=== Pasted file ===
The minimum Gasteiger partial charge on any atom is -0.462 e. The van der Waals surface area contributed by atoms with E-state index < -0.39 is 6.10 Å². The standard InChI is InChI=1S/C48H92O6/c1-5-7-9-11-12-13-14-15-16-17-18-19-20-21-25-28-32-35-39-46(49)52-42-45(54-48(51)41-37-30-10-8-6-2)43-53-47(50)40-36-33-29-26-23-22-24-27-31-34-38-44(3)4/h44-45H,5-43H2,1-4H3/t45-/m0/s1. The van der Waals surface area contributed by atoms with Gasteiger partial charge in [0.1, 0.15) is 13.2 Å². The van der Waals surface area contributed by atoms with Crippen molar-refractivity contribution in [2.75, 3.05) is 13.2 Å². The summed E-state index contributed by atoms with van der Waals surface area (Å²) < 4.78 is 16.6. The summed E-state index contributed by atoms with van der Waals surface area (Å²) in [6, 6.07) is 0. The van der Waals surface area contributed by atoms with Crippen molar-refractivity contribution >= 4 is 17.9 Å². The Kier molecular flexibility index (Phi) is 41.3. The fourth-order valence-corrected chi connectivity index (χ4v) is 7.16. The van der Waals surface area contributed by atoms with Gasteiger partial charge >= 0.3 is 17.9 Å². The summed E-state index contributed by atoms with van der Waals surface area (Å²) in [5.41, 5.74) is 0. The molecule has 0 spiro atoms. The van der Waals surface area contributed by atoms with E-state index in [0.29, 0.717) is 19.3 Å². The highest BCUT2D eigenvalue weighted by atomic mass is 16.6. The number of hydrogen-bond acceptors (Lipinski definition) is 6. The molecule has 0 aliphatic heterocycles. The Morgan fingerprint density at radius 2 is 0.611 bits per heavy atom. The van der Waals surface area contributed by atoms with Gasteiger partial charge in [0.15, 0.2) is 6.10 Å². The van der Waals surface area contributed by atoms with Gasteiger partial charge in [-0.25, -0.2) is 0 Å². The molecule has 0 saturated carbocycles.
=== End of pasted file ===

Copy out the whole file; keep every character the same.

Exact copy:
The minimum Gasteiger partial charge on any atom is -0.462 e. The van der Waals surface area contributed by atoms with E-state index < -0.39 is 6.10 Å². The standard InChI is InChI=1S/C48H92O6/c1-5-7-9-11-12-13-14-15-16-17-18-19-20-21-25-28-32-35-39-46(49)52-42-45(54-48(51)41-37-30-10-8-6-2)43-53-47(50)40-36-33-29-26-23-22-24-27-31-34-38-44(3)4/h44-45H,5-43H2,1-4H3/t45-/m0/s1. The van der Waals surface area contributed by atoms with Gasteiger partial charge in [0.1, 0.15) is 13.2 Å². The van der Waals surface area contributed by atoms with Crippen molar-refractivity contribution in [2.75, 3.05) is 13.2 Å². The summed E-state index contributed by atoms with van der Waals surface area (Å²) < 4.78 is 16.6. The summed E-state index contributed by atoms with van der Waals surface area (Å²) in [6, 6.07) is 0. The van der Waals surface area contributed by atoms with Crippen molar-refractivity contribution >= 4 is 17.9 Å². The Kier molecular flexibility index (Phi) is 41.3. The fourth-order valence-corrected chi connectivity index (χ4v) is 7.16. The van der Waals surface area contributed by atoms with Gasteiger partial charge >= 0.3 is 17.9 Å². The summed E-state index contributed by atoms with van der Waals surface area (Å²) in [5.41, 5.74) is 0. The molecule has 0 spiro atoms. The van der Waals surface area contributed by atoms with E-state index in [0.29, 0.717) is 19.3 Å². The highest BCUT2D eigenvalue weighted by atomic mass is 16.6. The number of hydrogen-bond acceptors (Lipinski definition) is 6. The molecule has 0 aliphatic heterocycles. The Morgan fingerprint density at radius 2 is 0.611 bits per heavy atom. The van der Waals surface area contributed by atoms with Gasteiger partial charge in [0.15, 0.2) is 6.10 Å². The van der Waals surface area contributed by atoms with Gasteiger partial charge in [-0.25, -0.2) is 0 Å². The molecule has 0 saturated carbocycles.